Poor public transport
Charlesland is poorly served by public transport and other facilities for its young population. Residents asked their representatives to oppose the rezoning of the nearby lands from commercial to residential use. They argued that the existing zoning was intended to provide for a business park which would generate local employment for residents who currently commute in large numbers to Dublin for work.
However, local Greystones councillor George Jones of Fine Gael proposed the rezoning motion. It was supported by Derek Mitchell of Fine Gael and Kathleen Kelleher of Fianna Fáil, who also represent Greystones on the council. The three members agreed to co-sponsor the rezoning after they held a number of private meetings with the developers.
At the meetings, Sean Dunne and Sean Mulryan promised to provide sites for a new school, a new Garda station and a recycling facility in return for the rezoning of the lands.
Although Wicklow County Manager Eddie Sheehy and his senior planner had opposed the proposal when it was first suggested at a meeting of the council in September, he was asked by councillors to negotiate a legal agreement with the developers.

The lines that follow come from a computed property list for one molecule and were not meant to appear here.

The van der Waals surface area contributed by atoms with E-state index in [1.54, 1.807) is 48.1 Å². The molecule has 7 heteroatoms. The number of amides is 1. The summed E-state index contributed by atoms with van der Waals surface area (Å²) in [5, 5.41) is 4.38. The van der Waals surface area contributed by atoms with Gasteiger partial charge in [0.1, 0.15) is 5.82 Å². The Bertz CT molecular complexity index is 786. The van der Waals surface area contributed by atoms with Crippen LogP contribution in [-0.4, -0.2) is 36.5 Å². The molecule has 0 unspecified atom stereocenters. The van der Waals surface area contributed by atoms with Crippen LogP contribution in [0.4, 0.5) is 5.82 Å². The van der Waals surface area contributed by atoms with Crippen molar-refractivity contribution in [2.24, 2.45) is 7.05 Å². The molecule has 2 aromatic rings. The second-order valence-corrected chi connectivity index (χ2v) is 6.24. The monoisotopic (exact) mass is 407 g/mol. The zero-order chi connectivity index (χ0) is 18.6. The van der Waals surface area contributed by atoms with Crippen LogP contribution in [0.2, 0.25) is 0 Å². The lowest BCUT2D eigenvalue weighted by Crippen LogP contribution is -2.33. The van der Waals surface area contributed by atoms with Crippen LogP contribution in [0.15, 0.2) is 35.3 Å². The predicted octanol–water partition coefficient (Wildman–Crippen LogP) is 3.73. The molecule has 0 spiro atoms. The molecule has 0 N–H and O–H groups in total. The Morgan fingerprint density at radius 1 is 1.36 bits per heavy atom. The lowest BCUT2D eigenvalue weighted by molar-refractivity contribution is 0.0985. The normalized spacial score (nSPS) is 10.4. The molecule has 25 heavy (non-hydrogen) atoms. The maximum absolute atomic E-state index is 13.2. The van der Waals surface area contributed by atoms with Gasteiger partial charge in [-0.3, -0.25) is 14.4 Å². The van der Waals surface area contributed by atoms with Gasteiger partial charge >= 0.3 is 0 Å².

At the council meeting on 4 December, council members were given copies of the agreement by Eddie Sheehy. It included details of the promised sites for a school and Garda station. The agreement was signed by Eddie Sheehy, Sean Dunne of Berland Homes and a director of Brambleglen, a company controlled by Sean Mulryan.
One local councillor, Tom Fortune of Labour, opposed the rezoning but only three members, including Labour's Conal Kavanagh and Green Party councillor Deirdre de Burca, supported his view. Several other councillors including Labour's Nicky Kelly from Arklow and Pat Vance of Fianna Fáil enthusiastically praised the county manager for his success in reaching agreement with the developers.